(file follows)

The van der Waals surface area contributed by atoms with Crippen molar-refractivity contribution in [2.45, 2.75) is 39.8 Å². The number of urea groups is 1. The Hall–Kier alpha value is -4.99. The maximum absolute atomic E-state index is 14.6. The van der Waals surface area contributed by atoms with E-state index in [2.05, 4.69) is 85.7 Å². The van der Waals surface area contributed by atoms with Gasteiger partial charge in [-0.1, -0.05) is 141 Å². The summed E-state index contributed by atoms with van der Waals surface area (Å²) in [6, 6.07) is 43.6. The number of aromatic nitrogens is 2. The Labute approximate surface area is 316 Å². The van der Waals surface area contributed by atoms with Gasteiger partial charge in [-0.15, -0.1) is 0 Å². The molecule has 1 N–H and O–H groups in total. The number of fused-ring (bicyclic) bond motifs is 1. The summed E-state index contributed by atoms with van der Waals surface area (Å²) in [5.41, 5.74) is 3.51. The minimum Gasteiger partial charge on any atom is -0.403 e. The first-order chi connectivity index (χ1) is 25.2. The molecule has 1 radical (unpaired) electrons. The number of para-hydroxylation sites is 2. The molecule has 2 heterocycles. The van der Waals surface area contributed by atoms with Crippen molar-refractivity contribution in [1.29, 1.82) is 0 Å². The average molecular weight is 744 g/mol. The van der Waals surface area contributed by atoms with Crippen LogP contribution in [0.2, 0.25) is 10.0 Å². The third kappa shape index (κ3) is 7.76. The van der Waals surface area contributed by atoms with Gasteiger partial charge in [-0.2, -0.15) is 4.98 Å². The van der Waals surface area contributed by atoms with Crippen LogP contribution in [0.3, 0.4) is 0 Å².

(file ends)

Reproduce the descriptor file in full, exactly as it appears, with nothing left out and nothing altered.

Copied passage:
The van der Waals surface area contributed by atoms with Crippen molar-refractivity contribution in [2.45, 2.75) is 39.8 Å². The number of urea groups is 1. The Hall–Kier alpha value is -4.99. The maximum absolute atomic E-state index is 14.6. The van der Waals surface area contributed by atoms with E-state index in [2.05, 4.69) is 85.7 Å². The van der Waals surface area contributed by atoms with Gasteiger partial charge in [-0.1, -0.05) is 141 Å². The summed E-state index contributed by atoms with van der Waals surface area (Å²) in [6, 6.07) is 43.6. The number of aromatic nitrogens is 2. The Labute approximate surface area is 316 Å². The van der Waals surface area contributed by atoms with Gasteiger partial charge in [-0.15, -0.1) is 0 Å². The molecule has 1 N–H and O–H groups in total. The number of fused-ring (bicyclic) bond motifs is 1. The summed E-state index contributed by atoms with van der Waals surface area (Å²) in [5.41, 5.74) is 3.51. The minimum Gasteiger partial charge on any atom is -0.403 e. The first-order chi connectivity index (χ1) is 25.2. The molecule has 1 radical (unpaired) electrons. The number of para-hydroxylation sites is 2. The molecule has 2 heterocycles. The van der Waals surface area contributed by atoms with Crippen molar-refractivity contribution in [1.29, 1.82) is 0 Å². The average molecular weight is 744 g/mol. The van der Waals surface area contributed by atoms with Crippen LogP contribution in [0.2, 0.25) is 10.0 Å². The third kappa shape index (κ3) is 7.76. The van der Waals surface area contributed by atoms with Gasteiger partial charge in [-0.2, -0.15) is 4.98 Å². The van der Waals surface area contributed by atoms with Crippen LogP contribution in [0.3, 0.4) is 0 Å².